Dodd-Frank) may be scaled back. These
deregulatory actions would likely unleash
financial services companies to take on more
risk while pursuing growth opportunities,
Srikant and others agree. Expected interest
rate hikes could boost lending revenues.
ENERGY: The President’s social media com-
munication and appointments suggest that
environmental regulations and standards
concerning fossil fuels (e.g., greenhouse gas
performance standards and fuel efficiency
standards for automobiles) will be rolled
back. The President’s election pledge to
make the country energy independent bodes
well for oil and gas companies and their
suppliers. “On the regulatory front, it is clear
that fossil fuels in the U.S. have a better fu-
ture with the [new] President than it did with
the predecessor administration,” DeLoach
notes. “The Trump administration is much
more likely to let the market figure out the
best and cheapest sources of energy and
thereby eliminate subsidies to renewables.”
MANUFACTURING: The President has made
it clear that he intends to focus on domestic
job growth particularly in the manufacturing
industry. The methods deployed to fulfill this
campaign promise obviously will pose new
opportunities and new challenges for the
industry, especially related to their decisions
regarding where they locate production fa-
cilities and how many new jobs they create.
Any policy-driven industry impacts will occur at a time when many manufacturing sectors are in the throes of longer-term transformation due to technological advancements,
such as advanced robotics and machine
learning. For decades, automotive manufacturers’ core competency was “bending
metal,” Iler notes. “Now, suddenly, they’re
RETAIL: If new trade tariffs materialize, retailers and consumer products companies
could suffer. “Go into any large U.S. retailers,” says The NorthPoint Group COO Rich
Iler, “and look at how many products are
made in the U.S. Not a lot…. The largest
retailers are saying, ‘Where are we going to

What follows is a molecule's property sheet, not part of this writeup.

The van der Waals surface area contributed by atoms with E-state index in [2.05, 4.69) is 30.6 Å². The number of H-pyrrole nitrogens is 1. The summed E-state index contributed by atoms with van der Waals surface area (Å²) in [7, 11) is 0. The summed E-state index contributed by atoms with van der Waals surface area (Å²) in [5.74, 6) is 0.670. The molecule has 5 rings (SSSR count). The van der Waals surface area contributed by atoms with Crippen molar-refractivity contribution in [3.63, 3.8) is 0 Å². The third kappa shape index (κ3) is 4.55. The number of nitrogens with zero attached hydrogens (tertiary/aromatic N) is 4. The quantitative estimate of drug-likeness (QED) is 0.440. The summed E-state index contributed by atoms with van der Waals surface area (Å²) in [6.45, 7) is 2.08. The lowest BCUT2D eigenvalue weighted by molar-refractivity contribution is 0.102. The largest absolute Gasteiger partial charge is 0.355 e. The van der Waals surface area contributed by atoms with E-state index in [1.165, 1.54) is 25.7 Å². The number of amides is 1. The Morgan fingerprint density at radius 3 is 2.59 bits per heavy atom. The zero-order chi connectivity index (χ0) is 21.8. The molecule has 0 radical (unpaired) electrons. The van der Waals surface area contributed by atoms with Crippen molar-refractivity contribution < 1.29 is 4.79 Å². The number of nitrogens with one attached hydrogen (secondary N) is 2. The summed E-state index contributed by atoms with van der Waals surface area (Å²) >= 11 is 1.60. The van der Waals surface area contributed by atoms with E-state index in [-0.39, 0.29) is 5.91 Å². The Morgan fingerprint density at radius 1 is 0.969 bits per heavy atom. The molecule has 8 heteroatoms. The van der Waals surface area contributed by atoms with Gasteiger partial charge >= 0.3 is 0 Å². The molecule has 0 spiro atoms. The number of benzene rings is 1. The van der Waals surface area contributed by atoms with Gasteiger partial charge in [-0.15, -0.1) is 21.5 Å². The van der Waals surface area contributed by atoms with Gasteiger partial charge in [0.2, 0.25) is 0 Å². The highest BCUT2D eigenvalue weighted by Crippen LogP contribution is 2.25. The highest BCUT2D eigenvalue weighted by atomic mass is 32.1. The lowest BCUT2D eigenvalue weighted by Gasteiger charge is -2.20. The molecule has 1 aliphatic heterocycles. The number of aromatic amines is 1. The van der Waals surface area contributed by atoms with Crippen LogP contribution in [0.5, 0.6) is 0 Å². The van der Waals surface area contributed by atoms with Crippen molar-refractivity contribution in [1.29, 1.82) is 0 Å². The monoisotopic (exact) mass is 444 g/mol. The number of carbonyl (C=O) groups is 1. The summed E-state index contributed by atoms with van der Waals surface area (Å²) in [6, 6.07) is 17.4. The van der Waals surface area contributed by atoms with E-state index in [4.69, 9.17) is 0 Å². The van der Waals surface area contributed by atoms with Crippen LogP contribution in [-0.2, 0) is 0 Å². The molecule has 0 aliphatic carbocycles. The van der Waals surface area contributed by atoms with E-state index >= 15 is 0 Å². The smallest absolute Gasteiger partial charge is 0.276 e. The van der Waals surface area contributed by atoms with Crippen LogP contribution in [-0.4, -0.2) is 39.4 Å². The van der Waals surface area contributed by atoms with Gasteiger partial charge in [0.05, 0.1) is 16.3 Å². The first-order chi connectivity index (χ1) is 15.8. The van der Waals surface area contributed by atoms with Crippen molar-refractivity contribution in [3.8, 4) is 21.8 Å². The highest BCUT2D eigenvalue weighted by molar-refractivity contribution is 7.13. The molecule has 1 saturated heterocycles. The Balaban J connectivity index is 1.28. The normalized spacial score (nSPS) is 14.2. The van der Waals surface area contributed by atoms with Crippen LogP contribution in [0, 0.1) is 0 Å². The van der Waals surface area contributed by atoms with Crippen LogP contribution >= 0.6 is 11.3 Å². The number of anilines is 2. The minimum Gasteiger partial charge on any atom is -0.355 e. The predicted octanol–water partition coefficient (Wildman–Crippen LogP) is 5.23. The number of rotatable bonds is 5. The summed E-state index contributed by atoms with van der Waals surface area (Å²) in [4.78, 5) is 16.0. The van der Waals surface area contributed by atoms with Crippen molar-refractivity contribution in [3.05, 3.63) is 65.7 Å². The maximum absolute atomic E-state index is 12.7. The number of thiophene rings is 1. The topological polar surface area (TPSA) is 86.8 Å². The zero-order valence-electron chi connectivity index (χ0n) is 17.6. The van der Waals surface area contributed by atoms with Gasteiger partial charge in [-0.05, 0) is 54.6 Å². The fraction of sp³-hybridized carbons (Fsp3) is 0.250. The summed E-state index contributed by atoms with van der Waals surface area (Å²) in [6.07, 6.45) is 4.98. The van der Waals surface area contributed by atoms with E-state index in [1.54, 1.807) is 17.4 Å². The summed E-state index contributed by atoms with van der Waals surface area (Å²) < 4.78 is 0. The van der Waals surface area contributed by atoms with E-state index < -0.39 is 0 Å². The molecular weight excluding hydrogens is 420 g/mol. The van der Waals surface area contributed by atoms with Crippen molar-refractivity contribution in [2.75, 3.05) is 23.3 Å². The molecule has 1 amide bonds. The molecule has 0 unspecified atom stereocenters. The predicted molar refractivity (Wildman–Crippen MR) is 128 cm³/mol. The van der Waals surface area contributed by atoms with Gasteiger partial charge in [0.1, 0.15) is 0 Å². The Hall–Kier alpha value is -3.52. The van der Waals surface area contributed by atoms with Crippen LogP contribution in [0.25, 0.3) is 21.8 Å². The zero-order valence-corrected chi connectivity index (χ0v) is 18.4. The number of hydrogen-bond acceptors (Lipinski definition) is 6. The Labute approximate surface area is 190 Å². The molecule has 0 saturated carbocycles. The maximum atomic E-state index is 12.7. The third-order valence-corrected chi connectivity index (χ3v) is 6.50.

know. That used to be about understanding
markets but those insights are no longer
as relevant because companies know more
and more about the external environment.
Clients are now looking to consultants for
more specialized technical knowledge. In the
manufacturing space, where information and
physical assets are converging, clients are
looking for an engineering point of view. These
insights cannot be generic.
CONSULTING: What’s the other opportunity?
SIMON: Clients need help making their
organizations actually work, which ultimately
depends on cross-functional coordination.
If companies could coordinate across their
internal silos, there would be essentially
nothing for consultants to do. Consultants
traditionally entered a company and, in the
context of a project, created connections
where there were none and created new
norms to overcome functional boundaries.
The project’s success depended on them
by virtue of the fact that they were from
outside and didn’t have to play by the
rules and could therefore make it work.
After the consultants left, the new process
or capabilities kept working for a couple
of months. Within six months, though, the
company regresses 80 percent back toward
its previous state. In a year, the company
was 100 percent back to where they started.
I think the big opportunity inside the four
walls is for strategy consultants to enable the
organization to function across its internal
silos in a durable and sustainable way. This
is ultimately a behavioral problem so there
is a big opportunity for consultants to get
better at the behavioral change piece.